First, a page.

I was chatting on Twitter with some friends and we were discussing Beth’s first marathon, possibly in 2014. This was because Beth mentioned she read Born to Run (do not read that book near the internet or you will sign up for a 50k and order yourself some Vibram Five Fingers while you’re at it). And I pointed out that a lot of the camaraderie and awesomeness that is on display in Born to Run, and is, in fact, running at it’s best, is not necessarily something you are going to find at your average marathon road race. For that, you need an Ultra. And she said that she would probably start with a marathon. I pointed out that there are shorter Ultras, like 25k and 20 mile races, and Robin piped up and said, correctly, “an Ultra is >26.2, yes?” Robin’s husband just ran his first Ultra, and yes, Robin is correct, that an Ultra short for Ultra-marathon and a 20 miler is not, in fact, an Ultra-marathon.
I think of a 20-miler or a 25k or a metric marathon or some other distance between a half and a full marathon as an Ultra-Half-Marathon. This is for a few reasons. The first is that you usually find the ultra-halfs as the shorter distance at an Ultra. You often have a 40 miler or a 50k with a 20 miler or 25k option, the same way you often find a half marathon with a full. The second is that most true Ultra-runners do not sign up for these distances, unless they are using it as a training race. The people who sign up for these races are the spouses and friends of the ultra-runners who get talked into going along for the ride and think the distance is something they can handle. It’s people who have done a half and are looking for more, without the grueling commitment of a full marathon. But the races are often the same races – it’s usually a loop or a half of the course (I’ve only done the one 20-miler but I spend a lot of time browsing race websites looking for my next ultra-half), and the food is usually the same, and the crowd is usually the same (small but mighty), and the people are usually the same (super-friendly and way supportive).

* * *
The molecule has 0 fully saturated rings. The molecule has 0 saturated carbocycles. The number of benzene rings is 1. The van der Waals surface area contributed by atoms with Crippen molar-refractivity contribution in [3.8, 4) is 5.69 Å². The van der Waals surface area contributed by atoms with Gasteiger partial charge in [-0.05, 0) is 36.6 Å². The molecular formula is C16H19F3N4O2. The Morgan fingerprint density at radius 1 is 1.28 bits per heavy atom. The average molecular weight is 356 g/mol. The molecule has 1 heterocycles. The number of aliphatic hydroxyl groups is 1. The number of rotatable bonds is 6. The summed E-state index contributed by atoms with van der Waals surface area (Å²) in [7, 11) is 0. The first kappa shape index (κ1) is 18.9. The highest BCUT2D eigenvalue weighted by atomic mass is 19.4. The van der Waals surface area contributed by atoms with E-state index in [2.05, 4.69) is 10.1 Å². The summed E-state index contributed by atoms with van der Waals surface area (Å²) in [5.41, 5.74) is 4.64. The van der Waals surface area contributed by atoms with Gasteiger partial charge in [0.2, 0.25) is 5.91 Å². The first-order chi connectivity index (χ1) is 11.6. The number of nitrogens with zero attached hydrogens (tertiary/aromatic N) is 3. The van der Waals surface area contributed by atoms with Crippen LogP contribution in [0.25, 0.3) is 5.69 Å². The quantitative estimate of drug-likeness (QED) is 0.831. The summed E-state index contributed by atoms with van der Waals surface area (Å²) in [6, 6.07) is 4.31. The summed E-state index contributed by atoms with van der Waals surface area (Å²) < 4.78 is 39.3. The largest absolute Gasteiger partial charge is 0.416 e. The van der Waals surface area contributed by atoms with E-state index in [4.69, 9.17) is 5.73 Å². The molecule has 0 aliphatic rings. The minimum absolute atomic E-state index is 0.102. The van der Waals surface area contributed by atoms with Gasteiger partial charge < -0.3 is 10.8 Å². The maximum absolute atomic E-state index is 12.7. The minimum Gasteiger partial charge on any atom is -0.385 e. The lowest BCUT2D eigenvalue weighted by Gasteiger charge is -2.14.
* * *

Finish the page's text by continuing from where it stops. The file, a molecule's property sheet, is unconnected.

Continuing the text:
Trail racing is not for everyone. If you want a really good crowd and a lot of energy on race day, it’s probably not for you. If you hate hills, it’s not for you. If you are afraid of falling down, it’s definitely not for you. If you don’t like dirt, stick to the road. If you are easily lost, you may want to stick to the well-defined course of a road race. (My favorite ad for a trail run included, “THIS YEAR WE WILL MARK EVERYTHING CLEARLY AND NO ONE WILL GET LOST.”) Longer distances than halfs are not for everyone either – I don’t even really think that they are for me. I’m not planning on doing another full marathon for awhile, and even then, it’ll be brutal again, I’m sure.
Anyway, the real issue is: ultra-halfs are hard to find. There are simply not that many people who want to run a 15-miler. (Which is odd, when you consider how many people want to run a 10-miler and a half-marathon, but something about those two extra miles, oh no!) Even trail halfs can be hard to find. I’m sure this has a lot to do with zoning issues as well as logistics, because parking is an issue and hiking in all the stuff to set up aid stations can be tricky, so I guess I understand the low availability. Anyway, where do you stand on trail running vs. road running and half-ultra-half-full-ultra?